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In the Community


December 13, 2018 | By Eric Nadon


The Loango National Park is situated along the Atlantic coast of western Gabon in Central Africa, and covers an area of about 1,550 km². Rich with forests, lagoons and coastal areas, it is a true Garden of Eden.

The coastal waters are extremely rich in fish, and these fish are prey to the local ospreys and African sea eagles. The diversity of species is vast and at any time you may spot crocodiles, hippos, sitatungas, dwarf crocodiles, red river hogs, forest elephants, African forest buffalos, leopards, chimpanzees, and western lowland gorillas, among a myriad of other species.

Gabon experiences veritable amounts of rainfall per year. The most is along the coast, which can be upwards of 3,000 mm, while upcountry, the average rainfall is ‘only’ 1,600-1,800 mm, still about three times the amount of rainfall in Germany!

The temperature in this area ranges between 26°C to 27°C at the coast, and varies by 3°C to 4°C inland. At night, temperatures rarely fall below 20°C, making sleeping comfortably a challenge. For Central Europeans, it is not easy to acclimate to the humidity and hot tropical climate of Gabon.

Water temperature is about 25°C to 26°C.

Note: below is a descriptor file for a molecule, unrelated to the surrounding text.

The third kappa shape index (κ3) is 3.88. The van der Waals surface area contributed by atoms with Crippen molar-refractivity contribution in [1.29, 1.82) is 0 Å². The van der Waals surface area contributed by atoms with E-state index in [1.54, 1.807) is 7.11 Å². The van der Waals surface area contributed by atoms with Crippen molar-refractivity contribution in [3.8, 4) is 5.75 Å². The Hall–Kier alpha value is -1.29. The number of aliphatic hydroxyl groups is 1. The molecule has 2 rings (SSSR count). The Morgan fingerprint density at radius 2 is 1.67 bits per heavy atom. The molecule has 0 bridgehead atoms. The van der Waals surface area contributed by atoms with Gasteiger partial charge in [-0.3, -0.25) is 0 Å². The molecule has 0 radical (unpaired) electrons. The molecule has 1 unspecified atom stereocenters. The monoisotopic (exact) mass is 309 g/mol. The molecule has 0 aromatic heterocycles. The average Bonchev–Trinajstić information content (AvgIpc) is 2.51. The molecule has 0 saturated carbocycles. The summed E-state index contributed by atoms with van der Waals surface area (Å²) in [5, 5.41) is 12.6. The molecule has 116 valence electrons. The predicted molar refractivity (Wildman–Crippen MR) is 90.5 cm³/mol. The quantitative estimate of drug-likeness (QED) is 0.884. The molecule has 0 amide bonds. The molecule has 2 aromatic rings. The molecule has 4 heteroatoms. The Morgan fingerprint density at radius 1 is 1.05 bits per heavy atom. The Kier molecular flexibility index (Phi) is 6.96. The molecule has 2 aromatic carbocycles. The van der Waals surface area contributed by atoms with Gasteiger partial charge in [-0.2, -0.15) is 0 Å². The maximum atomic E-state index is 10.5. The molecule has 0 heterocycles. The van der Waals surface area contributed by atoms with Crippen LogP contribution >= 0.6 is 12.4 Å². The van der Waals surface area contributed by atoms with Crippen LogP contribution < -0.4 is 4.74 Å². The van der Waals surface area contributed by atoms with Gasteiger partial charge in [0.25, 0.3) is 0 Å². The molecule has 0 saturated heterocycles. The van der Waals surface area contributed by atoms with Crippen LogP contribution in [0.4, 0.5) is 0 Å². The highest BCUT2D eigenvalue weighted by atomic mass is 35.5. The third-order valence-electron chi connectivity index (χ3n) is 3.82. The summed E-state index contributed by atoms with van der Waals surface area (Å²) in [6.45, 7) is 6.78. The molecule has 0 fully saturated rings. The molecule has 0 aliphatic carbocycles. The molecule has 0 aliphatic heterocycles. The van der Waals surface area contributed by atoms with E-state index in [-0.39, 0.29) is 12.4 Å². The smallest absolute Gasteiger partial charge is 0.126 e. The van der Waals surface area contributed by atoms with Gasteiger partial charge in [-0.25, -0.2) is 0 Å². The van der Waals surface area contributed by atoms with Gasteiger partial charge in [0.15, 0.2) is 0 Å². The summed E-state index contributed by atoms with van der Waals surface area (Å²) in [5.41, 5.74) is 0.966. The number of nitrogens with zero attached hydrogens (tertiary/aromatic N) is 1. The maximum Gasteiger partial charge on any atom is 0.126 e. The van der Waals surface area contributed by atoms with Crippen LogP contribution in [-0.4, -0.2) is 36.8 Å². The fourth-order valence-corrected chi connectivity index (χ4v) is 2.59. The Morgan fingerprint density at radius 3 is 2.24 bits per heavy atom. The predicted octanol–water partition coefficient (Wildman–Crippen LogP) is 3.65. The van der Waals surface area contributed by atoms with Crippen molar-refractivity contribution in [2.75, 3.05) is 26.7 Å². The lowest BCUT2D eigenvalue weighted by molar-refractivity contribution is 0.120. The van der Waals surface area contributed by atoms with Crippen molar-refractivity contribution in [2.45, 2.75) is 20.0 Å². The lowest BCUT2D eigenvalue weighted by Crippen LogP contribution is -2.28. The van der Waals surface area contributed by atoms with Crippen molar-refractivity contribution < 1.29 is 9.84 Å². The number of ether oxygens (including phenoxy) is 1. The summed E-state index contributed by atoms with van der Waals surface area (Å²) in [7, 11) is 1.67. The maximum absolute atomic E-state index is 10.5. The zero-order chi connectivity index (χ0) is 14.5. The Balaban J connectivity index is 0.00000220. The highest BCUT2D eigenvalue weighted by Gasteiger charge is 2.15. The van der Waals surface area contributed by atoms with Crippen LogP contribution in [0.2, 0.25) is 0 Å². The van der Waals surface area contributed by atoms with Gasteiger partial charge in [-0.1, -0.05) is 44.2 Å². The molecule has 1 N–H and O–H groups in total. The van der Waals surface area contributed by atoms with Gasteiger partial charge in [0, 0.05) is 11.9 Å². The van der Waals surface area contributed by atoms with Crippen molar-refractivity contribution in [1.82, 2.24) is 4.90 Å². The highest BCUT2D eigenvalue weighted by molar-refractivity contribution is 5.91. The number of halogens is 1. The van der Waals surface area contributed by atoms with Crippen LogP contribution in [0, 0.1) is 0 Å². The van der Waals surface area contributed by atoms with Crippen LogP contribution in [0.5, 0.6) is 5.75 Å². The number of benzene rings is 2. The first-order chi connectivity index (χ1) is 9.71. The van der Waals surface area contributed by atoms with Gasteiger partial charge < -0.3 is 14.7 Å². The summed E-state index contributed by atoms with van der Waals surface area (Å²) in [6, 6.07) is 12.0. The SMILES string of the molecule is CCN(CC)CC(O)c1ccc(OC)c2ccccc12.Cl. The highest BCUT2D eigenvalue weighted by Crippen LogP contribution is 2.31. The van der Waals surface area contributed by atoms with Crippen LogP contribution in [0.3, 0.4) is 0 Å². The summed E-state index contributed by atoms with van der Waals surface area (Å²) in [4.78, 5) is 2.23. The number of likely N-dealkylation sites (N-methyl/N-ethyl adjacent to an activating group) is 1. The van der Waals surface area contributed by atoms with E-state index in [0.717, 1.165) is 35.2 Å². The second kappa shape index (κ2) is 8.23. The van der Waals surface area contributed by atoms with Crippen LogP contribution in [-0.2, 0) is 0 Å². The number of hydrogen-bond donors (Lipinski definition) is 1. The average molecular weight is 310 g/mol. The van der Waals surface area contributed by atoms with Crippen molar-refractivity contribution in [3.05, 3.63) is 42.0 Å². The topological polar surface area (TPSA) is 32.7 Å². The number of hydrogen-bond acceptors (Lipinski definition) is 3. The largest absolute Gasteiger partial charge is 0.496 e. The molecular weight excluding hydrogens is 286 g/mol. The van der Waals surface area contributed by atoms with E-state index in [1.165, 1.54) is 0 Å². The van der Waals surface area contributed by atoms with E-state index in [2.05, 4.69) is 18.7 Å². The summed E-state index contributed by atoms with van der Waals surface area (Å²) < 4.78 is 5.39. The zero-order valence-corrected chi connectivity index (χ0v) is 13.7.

The boat tour from Loango to Akaka took about 2 hours. During this time we spotted fish eagles, palm-nut vultures, kingfishers, crocodiles, monkeys and an elephant. The Akaka camp is located in the jungle at the water’s edge of the lagoon. A solar panel powers the radio – the only means of communication – in case of an emergency, and to report any poaching activity, which was the main reason the camp was initially set up, and why it is manned at all times.

The camp itself flanked by old tents on simple wooden platforms appears to be pretty run down. Each tent has a bucket shower and a chemical toilet. The main platform on which we will eat and sit overlooks the lagoon and has a huge hole in the thatched roof. A lot is in disrepair, but we are just happy to be here.

In the two days that followed, I mainly explored the surrounding aquatic life with a net and fishing rod.


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